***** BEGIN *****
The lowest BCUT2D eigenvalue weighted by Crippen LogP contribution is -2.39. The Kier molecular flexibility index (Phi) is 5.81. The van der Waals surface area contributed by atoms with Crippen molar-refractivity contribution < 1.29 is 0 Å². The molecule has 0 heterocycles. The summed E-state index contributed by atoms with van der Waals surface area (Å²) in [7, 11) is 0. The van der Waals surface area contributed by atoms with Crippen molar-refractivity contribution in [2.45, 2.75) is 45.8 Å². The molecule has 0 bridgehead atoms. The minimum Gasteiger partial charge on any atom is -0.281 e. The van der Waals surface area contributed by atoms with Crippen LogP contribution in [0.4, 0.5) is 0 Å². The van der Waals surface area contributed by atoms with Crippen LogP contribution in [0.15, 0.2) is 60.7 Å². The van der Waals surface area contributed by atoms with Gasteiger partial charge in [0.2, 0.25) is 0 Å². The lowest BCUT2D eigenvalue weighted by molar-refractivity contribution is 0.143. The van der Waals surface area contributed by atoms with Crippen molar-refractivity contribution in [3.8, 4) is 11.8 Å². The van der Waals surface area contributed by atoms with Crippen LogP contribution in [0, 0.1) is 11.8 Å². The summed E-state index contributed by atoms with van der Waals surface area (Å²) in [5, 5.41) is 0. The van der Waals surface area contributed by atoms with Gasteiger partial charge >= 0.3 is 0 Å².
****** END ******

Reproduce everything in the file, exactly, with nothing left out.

The lowest BCUT2D eigenvalue weighted by Crippen LogP contribution is -2.39. The Kier molecular flexibility index (Phi) is 5.81. The van der Waals surface area contributed by atoms with Crippen molar-refractivity contribution < 1.29 is 0 Å². The molecule has 0 heterocycles. The summed E-state index contributed by atoms with van der Waals surface area (Å²) in [7, 11) is 0. The van der Waals surface area contributed by atoms with Crippen molar-refractivity contribution in [2.45, 2.75) is 45.8 Å². The molecule has 0 bridgehead atoms. The minimum Gasteiger partial charge on any atom is -0.281 e. The van der Waals surface area contributed by atoms with Crippen LogP contribution in [0.4, 0.5) is 0 Å². The van der Waals surface area contributed by atoms with Crippen LogP contribution in [0.15, 0.2) is 60.7 Å². The van der Waals surface area contributed by atoms with Gasteiger partial charge in [0.2, 0.25) is 0 Å². The lowest BCUT2D eigenvalue weighted by molar-refractivity contribution is 0.143. The van der Waals surface area contributed by atoms with Crippen molar-refractivity contribution in [3.8, 4) is 11.8 Å². The van der Waals surface area contributed by atoms with Crippen LogP contribution in [0, 0.1) is 11.8 Å². The summed E-state index contributed by atoms with van der Waals surface area (Å²) in [5, 5.41) is 0. The van der Waals surface area contributed by atoms with Gasteiger partial charge >= 0.3 is 0 Å².